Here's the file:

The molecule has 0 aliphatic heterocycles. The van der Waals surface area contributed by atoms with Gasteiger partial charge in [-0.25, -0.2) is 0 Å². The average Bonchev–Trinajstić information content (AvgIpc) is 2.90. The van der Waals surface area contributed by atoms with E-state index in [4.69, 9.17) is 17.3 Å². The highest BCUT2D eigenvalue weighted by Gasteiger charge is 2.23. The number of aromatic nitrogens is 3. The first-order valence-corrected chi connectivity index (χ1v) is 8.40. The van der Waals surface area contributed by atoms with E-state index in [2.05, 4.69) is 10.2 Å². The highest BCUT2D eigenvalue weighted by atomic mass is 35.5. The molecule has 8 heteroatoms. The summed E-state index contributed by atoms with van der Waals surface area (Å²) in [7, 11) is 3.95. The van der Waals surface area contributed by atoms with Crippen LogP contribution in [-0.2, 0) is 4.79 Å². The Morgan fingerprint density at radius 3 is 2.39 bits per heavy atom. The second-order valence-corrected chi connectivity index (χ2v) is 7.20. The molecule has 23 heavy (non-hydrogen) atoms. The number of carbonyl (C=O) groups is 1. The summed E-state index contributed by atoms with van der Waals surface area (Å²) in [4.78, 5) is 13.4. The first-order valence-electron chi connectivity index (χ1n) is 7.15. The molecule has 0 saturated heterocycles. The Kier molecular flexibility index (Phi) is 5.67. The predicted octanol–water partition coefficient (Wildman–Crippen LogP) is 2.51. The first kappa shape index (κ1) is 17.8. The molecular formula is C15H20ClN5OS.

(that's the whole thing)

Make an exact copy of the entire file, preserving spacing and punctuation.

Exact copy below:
The molecule has 0 aliphatic heterocycles. The van der Waals surface area contributed by atoms with Gasteiger partial charge in [-0.25, -0.2) is 0 Å². The average Bonchev–Trinajstić information content (AvgIpc) is 2.90. The van der Waals surface area contributed by atoms with E-state index in [4.69, 9.17) is 17.3 Å². The highest BCUT2D eigenvalue weighted by Gasteiger charge is 2.23. The number of aromatic nitrogens is 3. The first-order valence-corrected chi connectivity index (χ1v) is 8.40. The van der Waals surface area contributed by atoms with E-state index in [2.05, 4.69) is 10.2 Å². The highest BCUT2D eigenvalue weighted by atomic mass is 35.5. The molecule has 8 heteroatoms. The summed E-state index contributed by atoms with van der Waals surface area (Å²) in [7, 11) is 3.95. The van der Waals surface area contributed by atoms with Crippen LogP contribution in [-0.2, 0) is 4.79 Å². The Morgan fingerprint density at radius 3 is 2.39 bits per heavy atom. The second-order valence-corrected chi connectivity index (χ2v) is 7.20. The molecule has 23 heavy (non-hydrogen) atoms. The number of carbonyl (C=O) groups is 1. The summed E-state index contributed by atoms with van der Waals surface area (Å²) in [4.78, 5) is 13.4. The first-order valence-electron chi connectivity index (χ1n) is 7.15. The molecule has 0 saturated heterocycles. The Kier molecular flexibility index (Phi) is 5.67. The predicted octanol–water partition coefficient (Wildman–Crippen LogP) is 2.51. The first kappa shape index (κ1) is 17.8. The molecular formula is C15H20ClN5OS.